Monday, 8:30am
16 May 2011

Heroes (and villains?)

A comic-book version of Colors magazine celebrates real-life activism

The 80th issue of Benetton’s multilingual quarterly Colors takes heroism as its theme, writes David Thompson. Specifically: ‘inspirational characters united by their desire to make this world a better place … Real, extraordinary people helping to save the world, one step at a time.’

Rather than using photographic reportage, these efforts are conveyed in comic book form with additional commentary – and varying degrees of success.

Despite the issue’s title, there are no capes, ray guns or kryptonite lurking in its pages – though in the story of Chilean hairstylist and drag queen Eduardo ‘Pamela’ Bijout, outlandish costumes do play a role. Bijout ‘uses his peculiarity as a special power … to make others happy.’ This is achieved by ‘listening to the problems and anxieties of his neighbours’, and by impersonating pop divas at charity events to raise funds for their medical expenses.

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This small and somewhat surreal act of kindness sits alongside other, more hazardous endeavours. Among them, the efforts of former Khmer Rouge child soldier Aki Ra (above), whose adult mission is to rid Cambodia of the land mines he was once trained to deploy. To date, Ra has defused over 50,000 such devices, of an estimated six million, armed with little more than a knife and a stick. Graphically, the more successful stories are those of the Cuban protest movement Damas De Blanco (below), a group organised by the wives of jailed dissidents, and Kru Nam, a Thai woman who rescues children from prostitution rackets.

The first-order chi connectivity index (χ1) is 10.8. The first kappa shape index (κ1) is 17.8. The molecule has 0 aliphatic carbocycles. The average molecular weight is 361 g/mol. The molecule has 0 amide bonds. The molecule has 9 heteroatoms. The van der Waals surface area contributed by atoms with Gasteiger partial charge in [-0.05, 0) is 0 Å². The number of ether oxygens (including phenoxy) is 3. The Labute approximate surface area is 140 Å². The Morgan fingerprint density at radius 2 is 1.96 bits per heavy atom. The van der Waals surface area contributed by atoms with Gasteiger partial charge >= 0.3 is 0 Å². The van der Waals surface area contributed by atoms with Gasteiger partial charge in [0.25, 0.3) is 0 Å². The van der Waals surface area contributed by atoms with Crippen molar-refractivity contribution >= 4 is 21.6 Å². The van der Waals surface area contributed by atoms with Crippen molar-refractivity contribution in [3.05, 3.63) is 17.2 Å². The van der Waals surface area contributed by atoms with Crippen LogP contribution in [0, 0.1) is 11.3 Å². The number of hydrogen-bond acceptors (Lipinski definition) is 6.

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Less successful is the hagiographic account of WikiLeaks founder Julian Assange – titled ‘Birth of a Superhero’ (above) – which somehow sidesteps the activist’s comical narcissism in favour of telling us, breathlessly: ‘The sheer power and influence of what Assange is doing makes Spider-Man look pathetic … the world’s elites are running scared.’ No mention is made of Assange’s delight in publicising details of America and Britain’s security-sensitive infrastructure.

Heroism can come in unexpected forms – a point that this issue of Colors makes well, if unevenly. But I struggle to see much heroism in Julian Assange, a man whose most telling features are a blithe disregard for the fallout of his actions and a belief that America is the world’s most serious ‘threat to democracy’. Given the above, Colors 80 not only affirms notions of heroism, it also deforms them. This error may be due to naiveté and wishful thinking, but the megalomaniacal Mr Assange is perhaps better suited to a ‘Supervillains’ issue.

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Above: Biro bala Rabha – a woman who fights back against murderous witchcraft trials in rural India.

Colors 80: Superheroes. Colors magazine is developed in Italy by Fabrica, Benetton’s research and education centre, fabrica.it.

Text of the 1996 Reputations interview with Tibor Kalman, first editor of Colors, is now online (Eye 20 is out of print.)

Read David Thompson’s personal blog – Culture, Ideas and Comic Books’ – at davidthompson.typepad.com.

Eye is the world’s most beautiful and collectable graphic design journal, published quarterly for professional designers, students and anyone interested in critical, informed writing about graphic design and visual culture. It’s available from all good design bookshops and online at the Eye shop. For a taste of no. 79, see Eye before you buy on Issuu. Eye 79, Spring 2011, is out now.

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